Patients with a terminal illness would have expanded access to investigational drugs under Senate legislation that has been given preliminary approval by the House of Delegates.
The bill would allow manufacturers to supply the medicine when all other treatment options have been exhausted. The legislation—which has been dubbed the “Right to Try” bill—was inspired by a young boy in the Commonwealth who fought for access to an investigational drug last year.
One of every 68 children in this country has now been diagnosed with some degree of autism – a disability that makes it difficult for them to communicate and learn. Virginia requires insurance companies to pay for an intensive treatment called Applied Behavior Analysis until the age of seven, but parents say care should be available for as long as a child needs it, and a bill making its way through the legislature could lift the age limit.
The University of Virginia is one of six university medical centers to win a $7 million dollar grant from the federal government that should save patients time and money while providing better care.
When you go to your primary care doctor with a complaint, he or she might refer you to a specialist, but the University of Virginia Medical Center has another idea – one that could save time and money. The E-Consult program allows family doctors who are part of UVA’s health sustem to send a patient’s medical record along with a request for advice.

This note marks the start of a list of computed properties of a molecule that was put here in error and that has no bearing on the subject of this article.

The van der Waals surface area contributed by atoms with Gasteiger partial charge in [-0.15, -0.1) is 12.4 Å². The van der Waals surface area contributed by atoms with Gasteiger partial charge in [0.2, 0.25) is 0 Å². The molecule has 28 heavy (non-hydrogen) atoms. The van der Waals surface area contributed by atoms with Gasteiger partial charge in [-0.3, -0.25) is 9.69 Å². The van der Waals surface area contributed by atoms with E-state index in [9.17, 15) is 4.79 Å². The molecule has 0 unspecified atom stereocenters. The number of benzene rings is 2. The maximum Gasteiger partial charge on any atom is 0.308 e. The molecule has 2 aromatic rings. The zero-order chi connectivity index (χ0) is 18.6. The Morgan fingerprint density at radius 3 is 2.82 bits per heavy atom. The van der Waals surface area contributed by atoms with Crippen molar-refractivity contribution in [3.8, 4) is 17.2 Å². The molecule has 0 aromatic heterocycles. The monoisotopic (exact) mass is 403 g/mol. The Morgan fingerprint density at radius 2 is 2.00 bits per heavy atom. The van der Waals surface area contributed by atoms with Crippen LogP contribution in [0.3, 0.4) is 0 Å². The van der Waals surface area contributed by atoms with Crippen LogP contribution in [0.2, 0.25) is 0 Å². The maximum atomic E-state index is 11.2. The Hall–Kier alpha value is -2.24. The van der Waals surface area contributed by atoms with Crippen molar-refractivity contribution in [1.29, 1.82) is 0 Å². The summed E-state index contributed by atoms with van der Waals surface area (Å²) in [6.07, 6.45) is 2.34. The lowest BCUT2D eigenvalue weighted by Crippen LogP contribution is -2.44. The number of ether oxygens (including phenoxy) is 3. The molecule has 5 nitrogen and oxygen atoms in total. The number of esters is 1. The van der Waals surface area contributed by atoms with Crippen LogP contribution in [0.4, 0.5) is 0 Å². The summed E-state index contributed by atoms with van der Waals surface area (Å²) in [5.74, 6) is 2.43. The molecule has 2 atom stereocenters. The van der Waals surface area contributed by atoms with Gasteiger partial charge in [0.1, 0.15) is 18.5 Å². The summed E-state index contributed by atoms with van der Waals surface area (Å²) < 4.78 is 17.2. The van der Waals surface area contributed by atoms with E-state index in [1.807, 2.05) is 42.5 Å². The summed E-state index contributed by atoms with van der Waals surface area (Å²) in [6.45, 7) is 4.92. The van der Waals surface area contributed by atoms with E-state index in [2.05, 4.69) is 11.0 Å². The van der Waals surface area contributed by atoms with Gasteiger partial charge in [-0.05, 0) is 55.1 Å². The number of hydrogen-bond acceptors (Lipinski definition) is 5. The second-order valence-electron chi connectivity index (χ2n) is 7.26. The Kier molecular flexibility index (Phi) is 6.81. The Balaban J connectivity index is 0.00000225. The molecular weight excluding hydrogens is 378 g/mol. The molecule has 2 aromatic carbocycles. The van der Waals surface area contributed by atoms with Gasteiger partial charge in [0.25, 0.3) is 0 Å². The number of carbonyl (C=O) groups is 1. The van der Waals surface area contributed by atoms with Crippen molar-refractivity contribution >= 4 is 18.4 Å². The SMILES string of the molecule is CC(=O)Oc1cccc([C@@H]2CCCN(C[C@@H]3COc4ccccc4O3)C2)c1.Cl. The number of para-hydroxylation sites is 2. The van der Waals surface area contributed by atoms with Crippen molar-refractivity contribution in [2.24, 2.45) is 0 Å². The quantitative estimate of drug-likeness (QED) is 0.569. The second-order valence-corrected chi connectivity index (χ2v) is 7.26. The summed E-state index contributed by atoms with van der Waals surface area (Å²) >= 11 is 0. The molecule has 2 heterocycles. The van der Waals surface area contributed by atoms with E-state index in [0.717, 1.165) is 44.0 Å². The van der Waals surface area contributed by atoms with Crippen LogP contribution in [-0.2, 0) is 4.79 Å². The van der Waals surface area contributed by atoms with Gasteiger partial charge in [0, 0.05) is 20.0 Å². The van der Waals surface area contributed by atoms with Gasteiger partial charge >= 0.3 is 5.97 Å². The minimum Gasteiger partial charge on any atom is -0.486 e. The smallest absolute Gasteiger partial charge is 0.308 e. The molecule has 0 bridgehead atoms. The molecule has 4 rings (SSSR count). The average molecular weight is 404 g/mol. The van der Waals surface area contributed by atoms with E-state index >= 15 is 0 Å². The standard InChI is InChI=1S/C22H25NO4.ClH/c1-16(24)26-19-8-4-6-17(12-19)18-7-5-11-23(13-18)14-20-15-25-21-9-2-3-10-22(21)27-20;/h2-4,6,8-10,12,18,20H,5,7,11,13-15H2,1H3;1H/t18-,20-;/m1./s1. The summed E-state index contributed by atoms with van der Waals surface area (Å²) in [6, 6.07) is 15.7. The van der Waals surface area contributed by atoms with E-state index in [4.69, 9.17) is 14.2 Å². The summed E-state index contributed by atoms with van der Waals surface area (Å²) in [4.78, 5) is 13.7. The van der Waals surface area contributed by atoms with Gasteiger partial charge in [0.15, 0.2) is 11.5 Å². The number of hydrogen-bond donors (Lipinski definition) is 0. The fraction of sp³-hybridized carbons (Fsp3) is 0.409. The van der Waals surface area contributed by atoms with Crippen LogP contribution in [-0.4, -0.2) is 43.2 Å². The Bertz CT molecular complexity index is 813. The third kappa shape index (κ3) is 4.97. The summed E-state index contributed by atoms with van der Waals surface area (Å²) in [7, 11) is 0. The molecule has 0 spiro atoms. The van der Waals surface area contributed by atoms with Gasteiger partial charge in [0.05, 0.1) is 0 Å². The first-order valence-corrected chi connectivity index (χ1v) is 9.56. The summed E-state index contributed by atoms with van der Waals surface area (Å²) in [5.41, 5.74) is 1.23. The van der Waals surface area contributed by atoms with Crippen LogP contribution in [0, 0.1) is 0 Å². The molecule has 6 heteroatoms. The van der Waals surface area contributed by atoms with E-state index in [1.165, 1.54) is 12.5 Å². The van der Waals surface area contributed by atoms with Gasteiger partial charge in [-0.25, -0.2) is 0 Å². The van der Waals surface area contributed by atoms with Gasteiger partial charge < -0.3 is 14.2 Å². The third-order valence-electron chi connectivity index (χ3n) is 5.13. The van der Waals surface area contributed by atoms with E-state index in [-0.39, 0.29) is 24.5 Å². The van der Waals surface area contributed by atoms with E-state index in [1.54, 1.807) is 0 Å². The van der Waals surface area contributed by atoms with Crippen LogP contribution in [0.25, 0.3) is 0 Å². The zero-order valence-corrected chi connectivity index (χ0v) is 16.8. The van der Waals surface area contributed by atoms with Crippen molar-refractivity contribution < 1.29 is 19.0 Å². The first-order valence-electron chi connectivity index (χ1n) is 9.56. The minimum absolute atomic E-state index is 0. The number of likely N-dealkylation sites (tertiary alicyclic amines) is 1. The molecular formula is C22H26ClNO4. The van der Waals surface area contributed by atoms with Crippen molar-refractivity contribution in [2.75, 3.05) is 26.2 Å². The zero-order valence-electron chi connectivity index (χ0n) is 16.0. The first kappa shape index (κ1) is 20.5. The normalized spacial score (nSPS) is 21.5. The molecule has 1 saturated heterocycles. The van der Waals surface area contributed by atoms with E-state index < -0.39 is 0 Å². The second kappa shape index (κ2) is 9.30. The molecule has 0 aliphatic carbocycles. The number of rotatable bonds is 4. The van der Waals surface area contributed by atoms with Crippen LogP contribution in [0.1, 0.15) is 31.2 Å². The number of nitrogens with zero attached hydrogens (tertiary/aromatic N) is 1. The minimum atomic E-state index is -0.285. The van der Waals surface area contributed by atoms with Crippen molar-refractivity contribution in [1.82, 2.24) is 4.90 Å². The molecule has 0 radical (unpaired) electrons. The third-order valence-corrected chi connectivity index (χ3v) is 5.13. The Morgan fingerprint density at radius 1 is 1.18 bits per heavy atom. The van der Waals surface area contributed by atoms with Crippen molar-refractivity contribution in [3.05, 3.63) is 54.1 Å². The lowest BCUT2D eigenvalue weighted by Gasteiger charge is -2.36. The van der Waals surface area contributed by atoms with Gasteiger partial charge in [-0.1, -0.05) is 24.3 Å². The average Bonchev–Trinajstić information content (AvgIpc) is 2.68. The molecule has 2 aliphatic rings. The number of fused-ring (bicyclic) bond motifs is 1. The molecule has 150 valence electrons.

Virginia’s medical marijuana law may soon be expanded. The House of Delegates has given preliminary approval to legislation that would allow the prescribed use of certain oils derived from marijuana if they are used for the treatment of epilepsy. The legislation appears to be sailing through both chambers of the General Assembly.
Scientists at the University of Virginia have made what could be an important breakthrough in treating cancer. They’ve discovered a substance released by lung cancer cells that enables them to spread – beginning their deadly march to other parts of the body. Biochemist Marty Mayo says finding that substance, called Activin A, could lead to a simple blood test for certain cancers.